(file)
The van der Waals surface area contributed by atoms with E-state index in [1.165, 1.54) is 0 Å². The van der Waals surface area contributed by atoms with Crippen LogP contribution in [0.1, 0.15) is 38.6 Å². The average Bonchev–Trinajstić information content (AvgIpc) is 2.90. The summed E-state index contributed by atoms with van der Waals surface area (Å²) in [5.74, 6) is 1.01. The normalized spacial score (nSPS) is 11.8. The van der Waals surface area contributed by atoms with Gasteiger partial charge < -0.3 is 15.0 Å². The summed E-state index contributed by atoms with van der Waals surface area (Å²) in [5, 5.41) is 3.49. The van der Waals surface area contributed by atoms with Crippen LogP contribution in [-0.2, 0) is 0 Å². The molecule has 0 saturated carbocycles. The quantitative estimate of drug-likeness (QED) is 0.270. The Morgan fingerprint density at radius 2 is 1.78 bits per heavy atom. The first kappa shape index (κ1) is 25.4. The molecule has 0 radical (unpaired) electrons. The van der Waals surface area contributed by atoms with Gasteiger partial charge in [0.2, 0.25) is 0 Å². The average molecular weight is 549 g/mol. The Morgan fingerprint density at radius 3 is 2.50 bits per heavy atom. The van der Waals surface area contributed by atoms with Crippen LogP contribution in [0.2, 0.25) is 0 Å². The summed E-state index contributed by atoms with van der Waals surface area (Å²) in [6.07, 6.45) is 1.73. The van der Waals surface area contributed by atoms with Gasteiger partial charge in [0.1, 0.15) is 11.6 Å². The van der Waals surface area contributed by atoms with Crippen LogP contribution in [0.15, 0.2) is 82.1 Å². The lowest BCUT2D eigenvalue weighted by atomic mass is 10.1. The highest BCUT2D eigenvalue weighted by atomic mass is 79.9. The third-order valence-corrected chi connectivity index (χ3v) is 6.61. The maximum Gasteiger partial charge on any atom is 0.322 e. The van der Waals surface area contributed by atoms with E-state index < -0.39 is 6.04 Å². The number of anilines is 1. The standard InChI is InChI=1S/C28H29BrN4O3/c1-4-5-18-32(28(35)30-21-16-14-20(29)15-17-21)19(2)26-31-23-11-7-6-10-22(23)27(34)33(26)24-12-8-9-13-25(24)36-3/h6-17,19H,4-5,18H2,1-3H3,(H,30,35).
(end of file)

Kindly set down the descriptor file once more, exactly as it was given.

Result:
The van der Waals surface area contributed by atoms with E-state index in [1.165, 1.54) is 0 Å². The van der Waals surface area contributed by atoms with Crippen LogP contribution in [0.1, 0.15) is 38.6 Å². The average Bonchev–Trinajstić information content (AvgIpc) is 2.90. The summed E-state index contributed by atoms with van der Waals surface area (Å²) in [5.74, 6) is 1.01. The normalized spacial score (nSPS) is 11.8. The van der Waals surface area contributed by atoms with Gasteiger partial charge < -0.3 is 15.0 Å². The summed E-state index contributed by atoms with van der Waals surface area (Å²) in [5, 5.41) is 3.49. The van der Waals surface area contributed by atoms with Crippen LogP contribution in [-0.2, 0) is 0 Å². The molecule has 0 saturated carbocycles. The quantitative estimate of drug-likeness (QED) is 0.270. The Morgan fingerprint density at radius 2 is 1.78 bits per heavy atom. The first kappa shape index (κ1) is 25.4. The molecule has 0 radical (unpaired) electrons. The van der Waals surface area contributed by atoms with Gasteiger partial charge in [0.2, 0.25) is 0 Å². The average molecular weight is 549 g/mol. The Morgan fingerprint density at radius 3 is 2.50 bits per heavy atom. The van der Waals surface area contributed by atoms with Crippen LogP contribution in [0.2, 0.25) is 0 Å². The summed E-state index contributed by atoms with van der Waals surface area (Å²) in [6.07, 6.45) is 1.73. The van der Waals surface area contributed by atoms with Gasteiger partial charge in [0.1, 0.15) is 11.6 Å². The van der Waals surface area contributed by atoms with Crippen LogP contribution in [0.15, 0.2) is 82.1 Å². The lowest BCUT2D eigenvalue weighted by atomic mass is 10.1. The highest BCUT2D eigenvalue weighted by atomic mass is 79.9. The third-order valence-corrected chi connectivity index (χ3v) is 6.61. The maximum Gasteiger partial charge on any atom is 0.322 e. The van der Waals surface area contributed by atoms with E-state index < -0.39 is 6.04 Å². The number of anilines is 1. The standard InChI is InChI=1S/C28H29BrN4O3/c1-4-5-18-32(28(35)30-21-16-14-20(29)15-17-21)19(2)26-31-23-11-7-6-10-22(23)27(34)33(26)24-12-8-9-13-25(24)36-3/h6-17,19H,4-5,18H2,1-3H3,(H,30,35).